As any cop will tell you, the full moon brings out the crazies. And if you are working the streets of Hollywood, California - well, the moon makes them even crazier.
Joesph Wambaugh, a former LAPD detective sergeant, is the grand master of tales about cops, crooks and crime. He once again offers us a novel with stark realism, blunt language and abundant humor.
Hollywood Moon is the last in a trilogy of novels that began with Hollywood Station and continued with Hollywood Crows.
Wambaugh’s three novels cover the lives of the police officers assigned to the Hollywood police station. Wambaugh takes us out on patrol with the officers and we encounter the crazies, the criminals, and the victims of crime on the mean streets of Hollywood. These stories are, in turn, dramatic, funny and sad.
One can read Hollywood Moon without reading the first two novels, but I recommend that you read all three. The two young surfer cops known as Flotsam and Jetsom, ”Hollywood” Nate Weiss, a cop who yearns to be an actor, and other characters from the previous novels return in Hollywood Moon.
We also met new police officers and a creepy cast of criminals. We encounter an odd pairing of street criminals with a smooth-talking black hustler in “dreads” and a “crazy-eyed,” tattooed, big and fat biker. There is a strange young man who is attacking older women, and a pair of criminals truly for our age.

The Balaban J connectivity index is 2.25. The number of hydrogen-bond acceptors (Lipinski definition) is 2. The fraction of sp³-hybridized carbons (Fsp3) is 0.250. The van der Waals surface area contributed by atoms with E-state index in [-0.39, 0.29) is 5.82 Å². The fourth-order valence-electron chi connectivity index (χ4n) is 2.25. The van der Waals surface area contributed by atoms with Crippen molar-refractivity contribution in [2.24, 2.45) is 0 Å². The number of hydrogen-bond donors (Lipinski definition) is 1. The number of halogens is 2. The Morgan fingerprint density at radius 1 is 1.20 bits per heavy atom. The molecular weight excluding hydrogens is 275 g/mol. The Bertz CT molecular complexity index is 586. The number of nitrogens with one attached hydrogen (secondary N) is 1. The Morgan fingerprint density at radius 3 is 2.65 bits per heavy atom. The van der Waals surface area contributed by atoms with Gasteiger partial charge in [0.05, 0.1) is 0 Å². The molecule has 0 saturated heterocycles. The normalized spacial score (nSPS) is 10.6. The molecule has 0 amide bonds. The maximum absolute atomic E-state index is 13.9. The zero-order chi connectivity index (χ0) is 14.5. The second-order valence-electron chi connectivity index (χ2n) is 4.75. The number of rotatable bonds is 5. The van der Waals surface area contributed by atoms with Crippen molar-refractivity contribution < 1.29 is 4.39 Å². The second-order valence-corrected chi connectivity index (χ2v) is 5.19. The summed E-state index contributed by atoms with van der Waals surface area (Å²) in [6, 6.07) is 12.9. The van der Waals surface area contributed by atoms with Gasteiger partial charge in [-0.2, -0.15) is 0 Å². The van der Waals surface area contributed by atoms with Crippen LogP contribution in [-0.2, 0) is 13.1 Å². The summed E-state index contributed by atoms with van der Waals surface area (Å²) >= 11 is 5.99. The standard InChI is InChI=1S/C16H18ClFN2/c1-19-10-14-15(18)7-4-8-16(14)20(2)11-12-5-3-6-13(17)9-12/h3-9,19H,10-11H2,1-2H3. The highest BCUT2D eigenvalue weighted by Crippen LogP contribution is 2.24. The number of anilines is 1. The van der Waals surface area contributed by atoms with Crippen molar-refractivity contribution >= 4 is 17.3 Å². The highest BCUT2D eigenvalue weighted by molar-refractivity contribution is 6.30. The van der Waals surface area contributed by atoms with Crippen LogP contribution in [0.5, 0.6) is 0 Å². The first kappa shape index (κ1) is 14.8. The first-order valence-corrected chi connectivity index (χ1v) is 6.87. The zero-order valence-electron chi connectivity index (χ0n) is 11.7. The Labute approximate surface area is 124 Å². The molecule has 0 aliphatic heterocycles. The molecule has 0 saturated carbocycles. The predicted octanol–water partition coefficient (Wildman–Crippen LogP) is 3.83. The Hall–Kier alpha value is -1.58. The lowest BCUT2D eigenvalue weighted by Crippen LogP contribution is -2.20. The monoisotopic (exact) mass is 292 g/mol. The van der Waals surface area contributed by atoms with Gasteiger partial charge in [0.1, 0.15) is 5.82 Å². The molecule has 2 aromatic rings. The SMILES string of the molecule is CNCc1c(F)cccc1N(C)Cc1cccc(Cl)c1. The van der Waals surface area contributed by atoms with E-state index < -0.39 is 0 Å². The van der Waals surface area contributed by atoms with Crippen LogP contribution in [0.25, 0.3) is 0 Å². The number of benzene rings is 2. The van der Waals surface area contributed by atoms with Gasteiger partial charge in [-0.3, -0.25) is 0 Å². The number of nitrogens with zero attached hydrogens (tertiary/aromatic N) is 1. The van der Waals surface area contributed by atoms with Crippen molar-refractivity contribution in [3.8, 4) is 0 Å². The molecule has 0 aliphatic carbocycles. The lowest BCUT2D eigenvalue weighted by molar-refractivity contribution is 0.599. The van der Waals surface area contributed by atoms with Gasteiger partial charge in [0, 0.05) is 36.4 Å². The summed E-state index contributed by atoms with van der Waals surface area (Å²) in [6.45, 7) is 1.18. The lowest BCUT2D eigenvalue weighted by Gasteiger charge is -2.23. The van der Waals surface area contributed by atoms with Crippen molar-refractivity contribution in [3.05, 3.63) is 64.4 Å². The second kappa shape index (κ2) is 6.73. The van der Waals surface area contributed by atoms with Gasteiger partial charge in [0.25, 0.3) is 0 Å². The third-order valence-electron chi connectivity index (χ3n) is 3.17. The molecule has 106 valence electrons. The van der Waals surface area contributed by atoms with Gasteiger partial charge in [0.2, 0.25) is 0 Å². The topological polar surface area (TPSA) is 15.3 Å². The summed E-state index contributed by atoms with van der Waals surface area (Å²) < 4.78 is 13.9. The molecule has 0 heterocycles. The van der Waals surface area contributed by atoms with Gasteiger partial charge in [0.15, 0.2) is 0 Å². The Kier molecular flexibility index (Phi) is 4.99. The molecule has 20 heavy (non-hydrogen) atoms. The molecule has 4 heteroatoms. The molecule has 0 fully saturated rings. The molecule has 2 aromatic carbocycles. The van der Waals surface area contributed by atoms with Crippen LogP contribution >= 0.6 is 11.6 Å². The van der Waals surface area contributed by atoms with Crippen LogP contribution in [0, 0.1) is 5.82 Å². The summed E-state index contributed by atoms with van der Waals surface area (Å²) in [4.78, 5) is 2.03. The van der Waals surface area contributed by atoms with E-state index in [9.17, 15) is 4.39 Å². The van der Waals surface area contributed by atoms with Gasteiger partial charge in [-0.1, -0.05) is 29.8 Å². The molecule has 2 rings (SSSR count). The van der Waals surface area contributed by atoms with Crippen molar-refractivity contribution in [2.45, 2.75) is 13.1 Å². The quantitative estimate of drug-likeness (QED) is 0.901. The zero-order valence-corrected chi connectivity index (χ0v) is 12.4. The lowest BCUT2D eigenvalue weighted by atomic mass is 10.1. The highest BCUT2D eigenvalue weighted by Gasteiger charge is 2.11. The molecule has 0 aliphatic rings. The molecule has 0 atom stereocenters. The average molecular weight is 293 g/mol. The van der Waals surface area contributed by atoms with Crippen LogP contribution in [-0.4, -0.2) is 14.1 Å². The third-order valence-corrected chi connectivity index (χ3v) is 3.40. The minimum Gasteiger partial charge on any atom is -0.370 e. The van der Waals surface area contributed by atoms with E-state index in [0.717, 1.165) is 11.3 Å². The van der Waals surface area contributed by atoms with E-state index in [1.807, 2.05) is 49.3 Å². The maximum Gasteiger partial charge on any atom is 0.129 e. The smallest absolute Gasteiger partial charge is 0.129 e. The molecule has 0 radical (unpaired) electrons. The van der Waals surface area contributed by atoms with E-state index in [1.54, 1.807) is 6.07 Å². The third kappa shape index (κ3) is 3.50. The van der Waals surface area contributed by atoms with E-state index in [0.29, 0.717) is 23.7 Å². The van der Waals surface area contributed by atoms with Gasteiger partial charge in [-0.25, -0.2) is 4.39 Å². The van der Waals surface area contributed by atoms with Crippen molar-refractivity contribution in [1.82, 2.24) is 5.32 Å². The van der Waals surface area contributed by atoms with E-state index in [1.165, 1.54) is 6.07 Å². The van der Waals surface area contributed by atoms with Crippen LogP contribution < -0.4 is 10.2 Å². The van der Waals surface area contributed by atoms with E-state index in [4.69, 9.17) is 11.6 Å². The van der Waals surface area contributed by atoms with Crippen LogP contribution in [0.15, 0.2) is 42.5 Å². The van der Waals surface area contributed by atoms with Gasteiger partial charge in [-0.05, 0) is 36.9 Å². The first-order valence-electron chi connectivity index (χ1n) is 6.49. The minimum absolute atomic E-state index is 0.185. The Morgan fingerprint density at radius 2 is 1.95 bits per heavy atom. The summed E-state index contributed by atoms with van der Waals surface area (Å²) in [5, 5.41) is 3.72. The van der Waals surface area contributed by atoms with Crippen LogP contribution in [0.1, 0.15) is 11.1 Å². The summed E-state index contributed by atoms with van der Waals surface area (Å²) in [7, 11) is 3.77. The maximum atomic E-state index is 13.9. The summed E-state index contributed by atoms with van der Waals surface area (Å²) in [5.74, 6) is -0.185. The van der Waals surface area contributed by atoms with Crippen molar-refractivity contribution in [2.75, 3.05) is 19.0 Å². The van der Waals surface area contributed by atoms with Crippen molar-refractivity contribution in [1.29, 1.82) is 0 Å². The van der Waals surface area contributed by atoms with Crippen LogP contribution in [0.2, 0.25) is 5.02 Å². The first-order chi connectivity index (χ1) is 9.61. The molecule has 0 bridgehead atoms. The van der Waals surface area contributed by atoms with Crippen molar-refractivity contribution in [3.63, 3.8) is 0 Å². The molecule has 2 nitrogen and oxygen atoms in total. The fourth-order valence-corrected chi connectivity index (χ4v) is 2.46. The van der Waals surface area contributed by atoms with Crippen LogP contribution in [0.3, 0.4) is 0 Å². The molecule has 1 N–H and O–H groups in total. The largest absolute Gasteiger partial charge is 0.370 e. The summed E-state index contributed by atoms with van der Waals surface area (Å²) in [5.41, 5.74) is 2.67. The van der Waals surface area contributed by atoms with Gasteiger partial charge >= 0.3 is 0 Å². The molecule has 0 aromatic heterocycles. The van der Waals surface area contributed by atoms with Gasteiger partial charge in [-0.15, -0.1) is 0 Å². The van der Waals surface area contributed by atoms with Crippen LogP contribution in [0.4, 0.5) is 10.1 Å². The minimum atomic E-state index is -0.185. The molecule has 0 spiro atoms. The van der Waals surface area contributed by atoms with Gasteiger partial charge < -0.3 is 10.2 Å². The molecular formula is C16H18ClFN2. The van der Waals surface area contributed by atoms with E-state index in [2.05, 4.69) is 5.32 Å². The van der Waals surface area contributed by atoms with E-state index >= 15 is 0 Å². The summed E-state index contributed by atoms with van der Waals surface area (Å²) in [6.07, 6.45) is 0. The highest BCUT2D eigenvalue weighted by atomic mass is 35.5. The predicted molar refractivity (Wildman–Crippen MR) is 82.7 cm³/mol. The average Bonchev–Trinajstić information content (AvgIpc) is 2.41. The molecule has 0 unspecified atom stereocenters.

The modern criminal couple are an out of work actor who dons disguises and characters and hires the aforementioned street criminals to pull a variety of scams and thefts, and his overbearing and abusive wife who works on several computers in their apartment, committing identity theft and other high-tech white collar crime.
And the cops have to work the streets under a full moon. As a Hollywood Station sergeant duly notes, the full moon brings out the beast - rather than the best - in Hollywood.
Wambaugh, who said he exhausted his personal experience as a police officer in his first three novels, approaches his novels like a reporter. Before each novel he meets with police officers and allows them to tell their stories to him. I interviewed Wambaugh last year after the publication of Hollywood Crows and he explained his process to me.
“I start out with nothing and I start interviewing the cops at drinks and dining sessions, four at a time, until I get enough anecdotal material, dialogue and ideas to begin writing a story,” Wambaugh said. “I have no outline. I have nothing in mind when I sit down with these cops. Nothing at all. They act, I react.”
Wambaugh said that cops pick up good material in their line of work as they are out on the street, seeing people, doing things, and he quoted his character ”the Oracle’ - the wise old sergeant in Hollywood Station - who said, “Doing good police work is the most fun you’ll ever have in your life.”
Wambaugh’s Hollywood Moon is a thrilling, heart-wrenching and hilarious novel.
You can also read my interview with Joseph Wambaugh from last year here